About the Book
“Compellingly woven by Jolina Petersheim’s capable pen, How the Light Gets In follows a trail of grief toward healing, leading to an impossible choice–what is best when every path will hurt someone?” –Lisa Wingate, New York Times bestselling author of Before We Were Yours
From the highly acclaimed author of The Outcast and The Alliance comes an engrossing novel about marriage and motherhood, loss and moving on.
When Ruth Neufeld’s husband and father-in-law are killed working for a relief organization overseas, she travels to Wisconsin with her young daughters and mother-in-law Mabel to bury her husband. She hopes the Mennonite community will be a quiet place to grieve and piece together next steps.
Ruth and her family are welcomed by Elam, her husband’s cousin, who invites them to stay at his cranberry farm through the harvest. Sifting through fields of berries and memories of a marriage that was broken long before her husband died, Ruth finds solace in the beauty of the land and healing through hard work and budding friendship. She also encounters the possibility of new love with Elam, whose gentle encouragement awakens hopes and dreams she thought she’d lost forever.
But an unexpected twist threatens to unseat the happy ending Ruth is about to write for herself. On the precipice of a fresh start and a new marriage, Ruth must make an impossible decision: which path to choose if her husband isn’t dead after all.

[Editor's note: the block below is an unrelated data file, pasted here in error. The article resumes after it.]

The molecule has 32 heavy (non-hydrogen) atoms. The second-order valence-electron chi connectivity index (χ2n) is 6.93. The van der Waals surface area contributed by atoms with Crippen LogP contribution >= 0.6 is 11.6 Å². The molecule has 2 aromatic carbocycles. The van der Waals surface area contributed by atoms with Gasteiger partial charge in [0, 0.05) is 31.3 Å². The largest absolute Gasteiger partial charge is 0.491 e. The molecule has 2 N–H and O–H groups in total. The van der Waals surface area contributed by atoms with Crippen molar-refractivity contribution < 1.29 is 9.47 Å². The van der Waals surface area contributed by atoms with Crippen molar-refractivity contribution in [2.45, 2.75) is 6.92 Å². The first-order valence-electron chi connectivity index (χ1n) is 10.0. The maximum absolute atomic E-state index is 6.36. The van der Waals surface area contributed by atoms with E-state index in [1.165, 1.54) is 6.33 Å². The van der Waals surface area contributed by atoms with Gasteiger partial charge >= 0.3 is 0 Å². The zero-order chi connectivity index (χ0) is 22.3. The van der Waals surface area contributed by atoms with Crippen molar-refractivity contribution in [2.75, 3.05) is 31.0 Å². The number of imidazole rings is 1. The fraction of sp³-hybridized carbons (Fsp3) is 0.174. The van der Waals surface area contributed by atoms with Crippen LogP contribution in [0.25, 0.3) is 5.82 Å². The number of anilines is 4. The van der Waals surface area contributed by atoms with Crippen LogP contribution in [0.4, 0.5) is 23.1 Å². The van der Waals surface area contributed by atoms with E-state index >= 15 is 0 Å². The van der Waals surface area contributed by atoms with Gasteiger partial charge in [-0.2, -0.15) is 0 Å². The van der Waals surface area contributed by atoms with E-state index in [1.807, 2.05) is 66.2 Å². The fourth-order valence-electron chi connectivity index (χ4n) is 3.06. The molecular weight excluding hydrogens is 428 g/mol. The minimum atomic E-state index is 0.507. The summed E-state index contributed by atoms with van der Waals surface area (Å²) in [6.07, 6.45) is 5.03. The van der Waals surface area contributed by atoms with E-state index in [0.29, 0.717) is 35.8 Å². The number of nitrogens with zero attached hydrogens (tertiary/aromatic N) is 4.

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In My Opinion
This book (my first read written by Jolina Petersheim) has otten some rave reviews from readers and bloggers I trust, so I decided I had to read it. And it is a well-written tome that throws some unexpected and emotional plot twists at your throughout, continually surprising you.
How the Light Gets In is not an easy book to read. It’s filled with loss, painful decisions, crushed hopes and dreams, and a marriage in disrepair. Yet, it’s a story of life. Of finding a way out of grief. Of living after devasting loss. Of finding a way to survive the pain, guilt, and daily struggles. Not every story has a happy ending. Sometimes a book or watch a movie that makes you hurt and cry is exactly what you want.
However, at the end of this one, I felt used, like Petersheim manipulated my emotions and then said, “Just kidding!” in the worst kind of way. So, my advice to readers is read the book…but skip the final chapter.
Carol Alscheff says
Thank you for your review. I am new to reviewing and you put into words how I felt at the end but had difficulty explaining.